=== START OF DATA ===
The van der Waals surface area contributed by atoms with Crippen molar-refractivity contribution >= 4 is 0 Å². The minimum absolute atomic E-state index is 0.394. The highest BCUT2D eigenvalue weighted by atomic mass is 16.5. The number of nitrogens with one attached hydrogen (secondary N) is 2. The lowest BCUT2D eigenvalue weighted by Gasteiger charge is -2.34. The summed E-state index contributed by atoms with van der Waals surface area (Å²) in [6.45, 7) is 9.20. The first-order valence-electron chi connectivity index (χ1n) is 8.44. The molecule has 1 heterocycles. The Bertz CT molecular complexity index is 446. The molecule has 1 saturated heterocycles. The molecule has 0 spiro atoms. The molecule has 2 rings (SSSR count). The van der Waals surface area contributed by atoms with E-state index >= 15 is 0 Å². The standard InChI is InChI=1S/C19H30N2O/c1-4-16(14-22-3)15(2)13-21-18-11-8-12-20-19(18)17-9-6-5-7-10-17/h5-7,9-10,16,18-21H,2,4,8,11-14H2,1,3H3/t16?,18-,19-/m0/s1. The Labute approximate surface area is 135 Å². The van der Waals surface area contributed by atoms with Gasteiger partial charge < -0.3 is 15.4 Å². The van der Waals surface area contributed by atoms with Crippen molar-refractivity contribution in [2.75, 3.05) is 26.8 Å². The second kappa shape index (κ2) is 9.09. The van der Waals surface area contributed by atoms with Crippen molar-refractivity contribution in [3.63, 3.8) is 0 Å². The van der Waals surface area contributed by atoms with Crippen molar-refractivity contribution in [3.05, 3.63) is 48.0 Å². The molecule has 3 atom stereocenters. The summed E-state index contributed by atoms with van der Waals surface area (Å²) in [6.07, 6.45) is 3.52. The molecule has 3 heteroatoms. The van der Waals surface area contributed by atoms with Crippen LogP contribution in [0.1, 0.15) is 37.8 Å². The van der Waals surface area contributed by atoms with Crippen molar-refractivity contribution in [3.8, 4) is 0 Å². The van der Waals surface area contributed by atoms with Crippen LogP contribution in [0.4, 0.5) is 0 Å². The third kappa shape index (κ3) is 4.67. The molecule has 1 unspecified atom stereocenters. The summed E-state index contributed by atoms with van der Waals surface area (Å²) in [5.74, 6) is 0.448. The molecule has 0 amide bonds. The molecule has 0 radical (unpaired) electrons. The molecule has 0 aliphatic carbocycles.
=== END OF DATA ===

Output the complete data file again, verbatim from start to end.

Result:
The van der Waals surface area contributed by atoms with Crippen molar-refractivity contribution >= 4 is 0 Å². The minimum absolute atomic E-state index is 0.394. The highest BCUT2D eigenvalue weighted by atomic mass is 16.5. The number of nitrogens with one attached hydrogen (secondary N) is 2. The lowest BCUT2D eigenvalue weighted by Gasteiger charge is -2.34. The summed E-state index contributed by atoms with van der Waals surface area (Å²) in [6.45, 7) is 9.20. The first-order valence-electron chi connectivity index (χ1n) is 8.44. The molecule has 1 heterocycles. The Bertz CT molecular complexity index is 446. The molecule has 1 saturated heterocycles. The molecule has 0 spiro atoms. The molecule has 2 rings (SSSR count). The van der Waals surface area contributed by atoms with E-state index >= 15 is 0 Å². The standard InChI is InChI=1S/C19H30N2O/c1-4-16(14-22-3)15(2)13-21-18-11-8-12-20-19(18)17-9-6-5-7-10-17/h5-7,9-10,16,18-21H,2,4,8,11-14H2,1,3H3/t16?,18-,19-/m0/s1. The Labute approximate surface area is 135 Å². The van der Waals surface area contributed by atoms with Gasteiger partial charge < -0.3 is 15.4 Å². The van der Waals surface area contributed by atoms with Crippen molar-refractivity contribution in [2.75, 3.05) is 26.8 Å². The second kappa shape index (κ2) is 9.09. The van der Waals surface area contributed by atoms with Crippen molar-refractivity contribution in [3.63, 3.8) is 0 Å². The van der Waals surface area contributed by atoms with Crippen molar-refractivity contribution in [3.05, 3.63) is 48.0 Å². The molecule has 3 atom stereocenters. The summed E-state index contributed by atoms with van der Waals surface area (Å²) in [6.07, 6.45) is 3.52. The molecule has 3 heteroatoms. The van der Waals surface area contributed by atoms with Crippen LogP contribution in [0.1, 0.15) is 37.8 Å². The van der Waals surface area contributed by atoms with Crippen molar-refractivity contribution in [3.8, 4) is 0 Å². The van der Waals surface area contributed by atoms with Crippen LogP contribution in [0.4, 0.5) is 0 Å². The third kappa shape index (κ3) is 4.67. The molecule has 1 unspecified atom stereocenters. The summed E-state index contributed by atoms with van der Waals surface area (Å²) in [5.74, 6) is 0.448. The molecule has 0 amide bonds. The molecule has 0 radical (unpaired) electrons. The molecule has 0 aliphatic carbocycles.